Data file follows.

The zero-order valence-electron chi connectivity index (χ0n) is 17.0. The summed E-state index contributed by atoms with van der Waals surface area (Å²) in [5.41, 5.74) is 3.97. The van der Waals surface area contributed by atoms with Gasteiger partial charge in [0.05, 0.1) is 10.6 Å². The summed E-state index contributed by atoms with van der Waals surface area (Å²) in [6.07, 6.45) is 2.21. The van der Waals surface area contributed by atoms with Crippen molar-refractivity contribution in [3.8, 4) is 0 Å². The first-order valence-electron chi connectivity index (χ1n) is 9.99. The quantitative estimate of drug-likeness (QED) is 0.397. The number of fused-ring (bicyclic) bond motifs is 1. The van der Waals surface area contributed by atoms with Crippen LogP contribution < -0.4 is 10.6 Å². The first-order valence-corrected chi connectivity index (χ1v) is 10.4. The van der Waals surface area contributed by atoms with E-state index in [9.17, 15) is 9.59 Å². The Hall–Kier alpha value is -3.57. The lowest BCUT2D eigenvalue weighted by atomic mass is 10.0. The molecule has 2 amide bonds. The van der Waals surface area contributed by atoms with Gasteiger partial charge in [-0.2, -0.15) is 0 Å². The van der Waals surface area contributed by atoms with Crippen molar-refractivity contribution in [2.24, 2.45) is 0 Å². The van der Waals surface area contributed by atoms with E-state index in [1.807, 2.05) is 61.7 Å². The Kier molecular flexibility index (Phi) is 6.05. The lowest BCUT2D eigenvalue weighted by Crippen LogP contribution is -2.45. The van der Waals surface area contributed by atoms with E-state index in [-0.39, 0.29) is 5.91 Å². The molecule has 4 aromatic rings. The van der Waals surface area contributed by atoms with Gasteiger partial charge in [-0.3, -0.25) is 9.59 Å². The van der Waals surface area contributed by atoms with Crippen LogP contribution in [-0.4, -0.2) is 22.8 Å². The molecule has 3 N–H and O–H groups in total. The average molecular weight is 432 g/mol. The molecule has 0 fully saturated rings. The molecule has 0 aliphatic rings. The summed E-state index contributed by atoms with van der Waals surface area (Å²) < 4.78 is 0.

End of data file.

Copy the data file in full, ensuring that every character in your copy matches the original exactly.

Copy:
The zero-order valence-electron chi connectivity index (χ0n) is 17.0. The summed E-state index contributed by atoms with van der Waals surface area (Å²) in [5.41, 5.74) is 3.97. The van der Waals surface area contributed by atoms with Gasteiger partial charge in [0.05, 0.1) is 10.6 Å². The summed E-state index contributed by atoms with van der Waals surface area (Å²) in [6.07, 6.45) is 2.21. The van der Waals surface area contributed by atoms with Crippen molar-refractivity contribution in [3.8, 4) is 0 Å². The first-order valence-electron chi connectivity index (χ1n) is 9.99. The quantitative estimate of drug-likeness (QED) is 0.397. The number of fused-ring (bicyclic) bond motifs is 1. The van der Waals surface area contributed by atoms with Crippen LogP contribution < -0.4 is 10.6 Å². The first-order valence-corrected chi connectivity index (χ1v) is 10.4. The van der Waals surface area contributed by atoms with E-state index in [9.17, 15) is 9.59 Å². The Hall–Kier alpha value is -3.57. The lowest BCUT2D eigenvalue weighted by atomic mass is 10.0. The molecule has 2 amide bonds. The van der Waals surface area contributed by atoms with Gasteiger partial charge in [-0.2, -0.15) is 0 Å². The van der Waals surface area contributed by atoms with Crippen molar-refractivity contribution in [2.24, 2.45) is 0 Å². The van der Waals surface area contributed by atoms with E-state index in [1.807, 2.05) is 61.7 Å². The Kier molecular flexibility index (Phi) is 6.05. The lowest BCUT2D eigenvalue weighted by Crippen LogP contribution is -2.45. The van der Waals surface area contributed by atoms with E-state index in [-0.39, 0.29) is 5.91 Å². The molecule has 4 aromatic rings. The van der Waals surface area contributed by atoms with Gasteiger partial charge in [-0.3, -0.25) is 9.59 Å². The van der Waals surface area contributed by atoms with Crippen LogP contribution in [-0.4, -0.2) is 22.8 Å². The molecule has 3 N–H and O–H groups in total. The average molecular weight is 432 g/mol. The molecule has 0 fully saturated rings. The molecule has 0 aliphatic rings. The summed E-state index contributed by atoms with van der Waals surface area (Å²) < 4.78 is 0.